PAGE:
Quest Rapid Recovery incremental backup software saves data in a flash

Quest Software's block-level, incremental backup software provides in-place recovery, integration with Microsoft VSS and tight recovery point and recovery time objectives.

Quest Software Inc.'s Rapid Recovery (formerly owned by Dell) is block-level, incremental backup software.

Unlike the incremental feature found in legacy products, which backed up the entire changed file, Quest Rapid Recovery backs up only the parts of a file that have been changed. For example, if a traditional backup product backs up a 100 GB database, it backs up the whole 100 GB, even if less than 100 MB of it changes on a daily basis. Rapid Recovery would only back up the 100 MB of changed blocks within the file.

To ensure backups are consistent, Quest Rapid Recovery integrates with Windows Volume Shadow Copy Service. The block incremental backup software makes for faster backups and allows for more frequent backups, as those backups have less of an effect on production data and networks.

Rapid Recovery tracks its backups so it can provide the latest version of the file, as well as previous versions.

How Rapid Recovery recovers so rapidly

Where Quest's incremental backup software shines is in recovery. In the event of a storage system failure, users do not have to wait for the system to be fixed or replaced, or for backed up data to be copied across the network to the new storage system. Instead, Quest Rapid Recovery provides the most recent copy of the data through an iSCSI mount point. This is recovery in place. The combination of frequent backups and recovery in place enables incredibly tight recovery point and time objectives.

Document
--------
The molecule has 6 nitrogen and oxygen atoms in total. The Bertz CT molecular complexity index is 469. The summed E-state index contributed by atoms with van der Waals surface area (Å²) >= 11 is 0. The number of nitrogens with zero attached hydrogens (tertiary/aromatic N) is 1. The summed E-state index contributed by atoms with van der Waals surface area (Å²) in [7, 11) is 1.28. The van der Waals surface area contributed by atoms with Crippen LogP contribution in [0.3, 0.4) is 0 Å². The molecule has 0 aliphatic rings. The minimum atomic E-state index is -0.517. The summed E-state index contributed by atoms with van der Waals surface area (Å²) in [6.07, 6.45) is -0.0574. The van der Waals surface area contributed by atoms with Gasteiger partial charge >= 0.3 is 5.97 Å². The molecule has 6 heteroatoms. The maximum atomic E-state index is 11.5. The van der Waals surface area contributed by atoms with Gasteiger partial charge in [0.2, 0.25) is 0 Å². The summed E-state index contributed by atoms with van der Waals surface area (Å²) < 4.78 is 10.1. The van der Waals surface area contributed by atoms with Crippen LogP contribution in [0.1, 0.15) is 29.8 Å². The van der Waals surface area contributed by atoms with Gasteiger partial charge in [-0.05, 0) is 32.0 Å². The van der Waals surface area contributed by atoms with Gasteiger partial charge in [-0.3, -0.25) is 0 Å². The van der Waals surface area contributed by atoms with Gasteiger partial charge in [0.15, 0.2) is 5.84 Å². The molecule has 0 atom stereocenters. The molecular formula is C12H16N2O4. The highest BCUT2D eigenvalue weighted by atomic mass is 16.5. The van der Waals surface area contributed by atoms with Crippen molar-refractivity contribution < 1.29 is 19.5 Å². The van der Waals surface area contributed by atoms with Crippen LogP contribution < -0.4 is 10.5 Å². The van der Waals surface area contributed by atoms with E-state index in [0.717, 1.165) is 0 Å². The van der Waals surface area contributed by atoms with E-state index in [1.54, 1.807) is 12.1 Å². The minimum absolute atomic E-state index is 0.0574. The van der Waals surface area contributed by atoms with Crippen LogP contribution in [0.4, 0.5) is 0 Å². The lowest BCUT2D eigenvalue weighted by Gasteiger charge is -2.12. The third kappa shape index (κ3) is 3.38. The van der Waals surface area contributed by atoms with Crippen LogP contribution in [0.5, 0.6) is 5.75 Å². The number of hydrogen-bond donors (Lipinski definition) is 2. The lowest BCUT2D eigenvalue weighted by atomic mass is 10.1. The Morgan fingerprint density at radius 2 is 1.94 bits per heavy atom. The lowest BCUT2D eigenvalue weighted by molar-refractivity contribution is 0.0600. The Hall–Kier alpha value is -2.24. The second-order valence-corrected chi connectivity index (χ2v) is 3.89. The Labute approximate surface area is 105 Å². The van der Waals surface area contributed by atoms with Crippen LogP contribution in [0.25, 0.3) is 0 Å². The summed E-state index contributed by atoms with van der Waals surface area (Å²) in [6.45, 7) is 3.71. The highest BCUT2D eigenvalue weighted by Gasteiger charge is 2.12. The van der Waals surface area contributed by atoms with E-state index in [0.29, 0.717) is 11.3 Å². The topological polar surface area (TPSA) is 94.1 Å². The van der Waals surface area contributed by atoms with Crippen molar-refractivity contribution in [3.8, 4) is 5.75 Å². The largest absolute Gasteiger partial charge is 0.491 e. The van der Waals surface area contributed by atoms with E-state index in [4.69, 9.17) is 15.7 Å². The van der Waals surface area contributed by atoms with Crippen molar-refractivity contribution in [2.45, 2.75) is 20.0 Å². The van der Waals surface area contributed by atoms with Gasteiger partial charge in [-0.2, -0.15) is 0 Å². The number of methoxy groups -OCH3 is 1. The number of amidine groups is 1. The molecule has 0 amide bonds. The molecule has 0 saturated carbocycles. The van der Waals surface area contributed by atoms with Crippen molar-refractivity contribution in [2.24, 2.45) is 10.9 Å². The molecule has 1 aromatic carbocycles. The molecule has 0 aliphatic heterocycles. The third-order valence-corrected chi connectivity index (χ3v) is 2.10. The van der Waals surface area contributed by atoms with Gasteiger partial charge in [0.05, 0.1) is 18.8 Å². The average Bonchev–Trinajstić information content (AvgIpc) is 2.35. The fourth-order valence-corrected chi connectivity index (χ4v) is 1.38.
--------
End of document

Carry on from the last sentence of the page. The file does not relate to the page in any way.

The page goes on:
Quest provides its incremental backup software on both bare-metal systems and virtual machines. The vendor supports VMware vSphere Storage APIs -- Data Protection to back up VMware virtual machines (VMs) without installing an agent into each VM (Hyper-V is next on the list).

The 6.0 release of Quest Rapid Recovery also provides recovery of a system in the cloud, essentially providing users with disaster recovery as a service (DRaaS). DRaaS saves users from having to purchase, equip and manage a secondary site.

For Windows and VMware users, Rapid Recovery deserves strong consideration. Its ability to provide frequent, low-impact backups across physical and virtual servers separates it from much of its competition. Its in-place recovery capability makes it invaluable in the event of a storage system failure. The addition of the cloud as a recovery target increases its appeal.

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